Thursday, July 12, 2012

My flower garden: Angelica

As I had mentioned before, a flower garden can be a form of organic pest control if you plant the right flowers.  So what are the right kinds of flowers to plant?  Angelica is the first flower I started in my garden.  Initially, I chose this flower because I wanted some perennials that could grow in partial shade and attract beneficial insects, and these were on sale.  It turns out that these were a great choice for me.
Angelica is a biennial plant which means that it will grow for about two seasons.  It likes partial shade and loamy soil (although mine is growing quite well in the clay that I have).  They like cool moist climates and can get from 4-6 feet tall.  The small flowers are white or greenish white and grow in large clusters.  It is part of the Apiaceae family along with dill, caraway, queen anne's lace and chevril.  There are also a couple of poisonous plants that are very similar to these plants, so be careful if you find it wild.  
Angelica can be eaten in many ways.  The leaves have a sort of celery flavor and can be used in place of lovage in many recipes.  The stalks are slightly sweet almost licorice like and are often candied when harvested young.  The stalks are also good to flavor liquor and the leaves go well with rhubarb.  Even the roots can be eaten.  Check out this site for a couple of angelica recipes.  
Angelica is also part of the grouping Dong-quai, second most common herb used in China, second to ginseng.  Angelica contains compounds called coumarins.  Coumarins can be used to reduce swelling, especially in the lymph nodes and associated with arthritis.  Angelica can be used for women to help relieve symptoms of PMS and hot flashes.  You should not take angelica if you are pregnant!  Angelica contains bergapten, which can be used to treat skin conditions and linalool and borneol which are antibacterial and antifungal.  The boiled roots can be used to speed up healing.  It also increases immunity and circulation, stimulates appetite, relaxes muscles and many other things.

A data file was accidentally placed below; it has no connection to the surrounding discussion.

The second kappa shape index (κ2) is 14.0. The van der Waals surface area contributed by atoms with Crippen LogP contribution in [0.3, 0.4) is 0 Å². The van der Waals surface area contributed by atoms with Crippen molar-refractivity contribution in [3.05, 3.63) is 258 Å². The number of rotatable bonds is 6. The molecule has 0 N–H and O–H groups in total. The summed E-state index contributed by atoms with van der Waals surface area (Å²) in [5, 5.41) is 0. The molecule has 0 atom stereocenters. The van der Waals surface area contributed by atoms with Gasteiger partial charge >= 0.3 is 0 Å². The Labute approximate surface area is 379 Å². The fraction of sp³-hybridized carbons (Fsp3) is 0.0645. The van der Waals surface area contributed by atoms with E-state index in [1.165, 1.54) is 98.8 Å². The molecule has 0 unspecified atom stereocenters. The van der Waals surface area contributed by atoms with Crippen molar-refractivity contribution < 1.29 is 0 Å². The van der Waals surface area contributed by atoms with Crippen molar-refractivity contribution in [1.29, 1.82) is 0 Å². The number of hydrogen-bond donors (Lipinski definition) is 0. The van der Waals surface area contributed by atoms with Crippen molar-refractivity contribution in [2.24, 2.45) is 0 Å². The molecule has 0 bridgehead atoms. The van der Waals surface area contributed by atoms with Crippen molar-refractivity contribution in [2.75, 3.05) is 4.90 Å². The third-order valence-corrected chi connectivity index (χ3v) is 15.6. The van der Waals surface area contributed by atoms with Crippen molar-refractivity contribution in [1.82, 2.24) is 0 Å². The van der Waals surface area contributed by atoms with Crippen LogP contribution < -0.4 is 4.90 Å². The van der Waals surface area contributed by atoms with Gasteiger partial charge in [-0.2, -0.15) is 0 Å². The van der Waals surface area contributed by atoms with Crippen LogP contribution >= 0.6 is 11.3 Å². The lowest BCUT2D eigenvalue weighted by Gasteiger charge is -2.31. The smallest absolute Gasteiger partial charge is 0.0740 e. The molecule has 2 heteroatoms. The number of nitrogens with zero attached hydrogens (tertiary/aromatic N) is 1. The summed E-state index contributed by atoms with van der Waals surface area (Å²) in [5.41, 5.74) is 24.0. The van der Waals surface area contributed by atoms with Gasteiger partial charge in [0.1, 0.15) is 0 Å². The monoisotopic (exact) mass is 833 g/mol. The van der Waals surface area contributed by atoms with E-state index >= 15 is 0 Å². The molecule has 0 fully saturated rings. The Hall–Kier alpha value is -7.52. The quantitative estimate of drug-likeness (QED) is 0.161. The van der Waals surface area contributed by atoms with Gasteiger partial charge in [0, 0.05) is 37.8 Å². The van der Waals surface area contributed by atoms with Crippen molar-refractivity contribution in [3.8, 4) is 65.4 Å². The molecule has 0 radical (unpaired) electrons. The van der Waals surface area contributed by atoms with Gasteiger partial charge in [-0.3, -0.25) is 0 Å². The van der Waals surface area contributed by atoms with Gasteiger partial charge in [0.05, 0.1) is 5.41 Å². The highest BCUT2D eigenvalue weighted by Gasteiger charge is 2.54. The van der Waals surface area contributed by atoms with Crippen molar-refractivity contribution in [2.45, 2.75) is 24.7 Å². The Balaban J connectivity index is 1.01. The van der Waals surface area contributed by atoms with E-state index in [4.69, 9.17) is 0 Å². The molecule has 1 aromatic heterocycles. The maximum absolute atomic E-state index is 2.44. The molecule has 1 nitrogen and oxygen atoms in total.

When I bought my first few angelica plants, I did not know any of this.  All I really knew about it was that it was good for attracting beneficial insects.  It's tiny flowers make it easy for small bugs like parasitic wasps to get to the pollen.  Parasitic wasps are good for your garden because they use big bugs like tomato horn worm to grow their babies.  This is turn kills the tomato horn worm, organically protecting your garden from them.  There are also many pollinators that will be attracted to your flower garden and angelica.  I was happy to see that they bloomed in early spring which helps to get the pollinators to your garden right away.  I now need to add some flowers that will bloom right after the angelica to keep the pollinators around.  
Now that I know all I do about angelica, I will be able to take full advantage of the plants next year.  I plan on saving seed (I'll talk about this later) and learning how to use all the parts of the angelica plant to their full potential.  I can't believe I was so lucky to stumble across such a great plant! 

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